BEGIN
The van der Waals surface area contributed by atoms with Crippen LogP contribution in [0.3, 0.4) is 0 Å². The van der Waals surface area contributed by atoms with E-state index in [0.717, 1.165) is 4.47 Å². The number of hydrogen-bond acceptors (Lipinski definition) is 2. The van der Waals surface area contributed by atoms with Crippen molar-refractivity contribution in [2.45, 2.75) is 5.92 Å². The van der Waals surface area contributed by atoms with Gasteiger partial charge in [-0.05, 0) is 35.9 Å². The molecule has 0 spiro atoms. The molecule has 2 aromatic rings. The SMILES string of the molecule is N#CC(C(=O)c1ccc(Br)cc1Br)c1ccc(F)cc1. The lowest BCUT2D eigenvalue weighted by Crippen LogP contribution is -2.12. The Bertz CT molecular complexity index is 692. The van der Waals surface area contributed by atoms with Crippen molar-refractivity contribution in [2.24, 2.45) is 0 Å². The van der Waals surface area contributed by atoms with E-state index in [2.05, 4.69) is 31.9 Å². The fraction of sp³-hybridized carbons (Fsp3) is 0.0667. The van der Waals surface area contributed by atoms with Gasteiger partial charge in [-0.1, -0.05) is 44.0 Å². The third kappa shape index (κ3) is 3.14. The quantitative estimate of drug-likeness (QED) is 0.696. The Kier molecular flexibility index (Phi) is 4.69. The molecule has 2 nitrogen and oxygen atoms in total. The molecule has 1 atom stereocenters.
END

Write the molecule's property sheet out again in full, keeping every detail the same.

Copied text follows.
The van der Waals surface area contributed by atoms with Crippen LogP contribution in [0.3, 0.4) is 0 Å². The van der Waals surface area contributed by atoms with E-state index in [0.717, 1.165) is 4.47 Å². The number of hydrogen-bond acceptors (Lipinski definition) is 2. The van der Waals surface area contributed by atoms with Crippen molar-refractivity contribution in [2.45, 2.75) is 5.92 Å². The van der Waals surface area contributed by atoms with Gasteiger partial charge in [-0.05, 0) is 35.9 Å². The molecule has 0 spiro atoms. The molecule has 2 aromatic rings. The SMILES string of the molecule is N#CC(C(=O)c1ccc(Br)cc1Br)c1ccc(F)cc1. The lowest BCUT2D eigenvalue weighted by Crippen LogP contribution is -2.12. The Bertz CT molecular complexity index is 692. The van der Waals surface area contributed by atoms with Crippen molar-refractivity contribution in [2.24, 2.45) is 0 Å². The van der Waals surface area contributed by atoms with E-state index in [2.05, 4.69) is 31.9 Å². The fraction of sp³-hybridized carbons (Fsp3) is 0.0667. The van der Waals surface area contributed by atoms with Gasteiger partial charge in [-0.1, -0.05) is 44.0 Å². The third kappa shape index (κ3) is 3.14. The quantitative estimate of drug-likeness (QED) is 0.696. The Kier molecular flexibility index (Phi) is 4.69. The molecule has 2 nitrogen and oxygen atoms in total. The molecule has 1 atom stereocenters.